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Reliable Machine Learning in the Wild
Dylan Hadfield-Menell · Jacob Steinhardt · Adrian Weller · Smitha Milli

Thu Aug 10 03:30 PM -- 12:30 AM (PDT) @ C4.7
Event URL: https://sites.google.com/site/wildml2017icml/ »

When can we trust that a system that has performed well in the past will continue to do so in the future? Designing systems that are reliable in the wild is essential for high stakes applications such as self-driving cars and automated surgical assistants. This workshop aims to bring together researchers in diverse areas such as reinforcement learning, human-robot interaction, game theory, cognitive science, and security to further the field of reliability in machine learning. We will focus on three aspects — robustness (to adversaries, distributional shift, model misspecification, corrupted data); awareness (of when a change has occurred, when the model might be miscalibrated, etc.);and adaptation (to new situations or objectives). We aim to consider each of these in the context of the complex human factors that impact the successful application or meaningful monitoring of any artificial intelligence technology. Together, these will aid us in designing and deploying reliable machine learning systems.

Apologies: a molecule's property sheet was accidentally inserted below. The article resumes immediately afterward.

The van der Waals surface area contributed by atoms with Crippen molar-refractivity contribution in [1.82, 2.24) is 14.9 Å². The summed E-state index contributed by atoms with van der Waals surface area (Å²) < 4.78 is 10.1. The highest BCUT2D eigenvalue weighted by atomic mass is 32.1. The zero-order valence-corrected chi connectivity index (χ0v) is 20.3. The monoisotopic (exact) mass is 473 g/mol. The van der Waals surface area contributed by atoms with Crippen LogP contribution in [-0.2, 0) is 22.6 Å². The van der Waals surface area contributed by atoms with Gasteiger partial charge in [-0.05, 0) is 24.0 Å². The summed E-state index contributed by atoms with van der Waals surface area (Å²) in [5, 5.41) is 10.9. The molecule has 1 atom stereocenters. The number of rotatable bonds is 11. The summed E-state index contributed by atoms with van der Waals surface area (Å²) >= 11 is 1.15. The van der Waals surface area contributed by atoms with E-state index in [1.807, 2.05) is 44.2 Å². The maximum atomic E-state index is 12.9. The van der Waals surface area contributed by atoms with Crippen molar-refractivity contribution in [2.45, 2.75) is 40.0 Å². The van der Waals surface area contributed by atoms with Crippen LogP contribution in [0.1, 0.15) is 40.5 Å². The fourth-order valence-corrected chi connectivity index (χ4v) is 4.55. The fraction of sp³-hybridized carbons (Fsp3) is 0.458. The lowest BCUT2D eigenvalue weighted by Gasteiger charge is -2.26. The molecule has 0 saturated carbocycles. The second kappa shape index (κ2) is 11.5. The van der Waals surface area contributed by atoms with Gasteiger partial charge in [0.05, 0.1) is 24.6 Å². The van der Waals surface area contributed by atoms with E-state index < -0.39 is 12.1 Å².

Author Information

Dylan Hadfield-Menell (University of California, Berkeley)
Jacob Steinhardt (Stanford University)
Adrian Weller (University of Cambridge, Alan Turing Institute)
Adrian Weller

Adrian Weller is Programme Director for AI at The Alan Turing Institute, the UK national institute for data science and AI, and is a Turing AI Fellow leading work on trustworthy Machine Learning (ML). He is a Principal Research Fellow in ML at the University of Cambridge, and at the Leverhulme Centre for the Future of Intelligence where he is Programme Director for Trust and Society. His interests span AI, its commercial applications and helping to ensure beneficial outcomes for society. Previously, Adrian held senior roles in finance. He received a PhD in computer science from Columbia University, and an undergraduate degree in mathematics from Trinity College, Cambridge.

Smitha Milli (UC Berkeley)

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